Call of Duty: Infinite Warfare narrative director Taylor Kurosaki reveals that the first-person shooter could become its own sub-franchise of the Call of Duty series.
The Call of Duty franchise has travelled a long way from its original setting of World War II. Infinity Ward’s Modern Warfare sub-series brought the incredibly popular first-person shooter franchise to the modern day, while Treyarch’s Black Ops and Sledgehammer Games’ Advanced Warfare have also taken Call of Duty in branching directions. With the upcoming release of Call of Duty: Infinite Warfare, it looks as though Infinity Ward is once again pushing for a new story within the overall franchise.
At least, that’s what narrative director Taylor Kurosaki expects out of the game. Speaking in an interview with Polygon, Kurosaki discussed the potential that Call of Duty: Infinite Warfare has to become another sub-series within the larger Call of Duty space. “We want to establish our own new sub-franchise,” said Kurosaki. “Our own new branch of the Call of Duty tree.”
It seems like the Infinity Ward team is putting a lot of work into building the world of Infinite Warfare, which takes players into zero-gravity firefights, and would like to see that landscape explored beyond just a one-off title. “What we are developing here could certainly support multiple games,” Kurosaki continued. “We’re trying to develop a very rich world that we’re not even close to exhausting.”
Indeed, Kurosaki even compares this undertaking to that of Infinity Ward when the Modern Warfare series was first being created. “I’m sure that the Infinity Ward team felt the same kind of tremendous burden when they went from World War II to modern warfare,” said Kurosaki. Explaining that there are many “under-the-hood” changes taking place, Kurosaki stated that “it’s the kind of herculean task that someone wouldn’t want to do each and every time out.”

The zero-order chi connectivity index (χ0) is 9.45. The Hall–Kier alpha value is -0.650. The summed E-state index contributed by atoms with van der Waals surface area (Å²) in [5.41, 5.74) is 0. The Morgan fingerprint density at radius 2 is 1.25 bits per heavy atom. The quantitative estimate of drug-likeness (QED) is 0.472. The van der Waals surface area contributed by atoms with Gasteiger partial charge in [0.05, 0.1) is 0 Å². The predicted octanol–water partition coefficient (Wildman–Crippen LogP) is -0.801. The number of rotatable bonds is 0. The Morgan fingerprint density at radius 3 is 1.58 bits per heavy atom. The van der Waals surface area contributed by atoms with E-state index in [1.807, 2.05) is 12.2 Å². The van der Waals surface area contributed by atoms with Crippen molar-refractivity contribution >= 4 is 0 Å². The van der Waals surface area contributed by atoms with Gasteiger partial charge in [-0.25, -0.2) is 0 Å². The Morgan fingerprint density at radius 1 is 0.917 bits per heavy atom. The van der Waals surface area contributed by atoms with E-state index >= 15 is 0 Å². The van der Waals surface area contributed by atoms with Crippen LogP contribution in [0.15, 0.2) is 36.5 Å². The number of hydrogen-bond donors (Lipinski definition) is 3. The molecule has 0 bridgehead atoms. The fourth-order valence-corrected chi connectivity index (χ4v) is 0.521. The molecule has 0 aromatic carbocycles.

It certainly seems to be an additional pressure on the developers of Call of Duty games, perhaps due to the franchise’s strict release structure. Although the addition of Sledgehammer Games to the Call of Duty roster has loosened up the ability to be creative, and given the different studios freedom to fail, there is still a swift turnaround required that means building an entire world from the ground-up may not be maintainable – particularly when the game is adding new features such as side missions and off-rails space battles.
That said, perhaps Infinity Ward should steer clear of speaking about potential sequels until the game has actually been released. So far, Infinite Warfare has garnered a less-than-positive reception from gamers, and although the title will still most likely be a commercial hit, Activision may not want to stick with a sub-series that has riled the fans so much. Perhaps September’s Infinite Warfare multiplayer reveal with be able to bring some gamers around, and also give those interested in the game a better idea of how it’s shaping up.
Call of Duty: Infinite Warfare will be released on November 4 for PC, PS4, and Xbox One.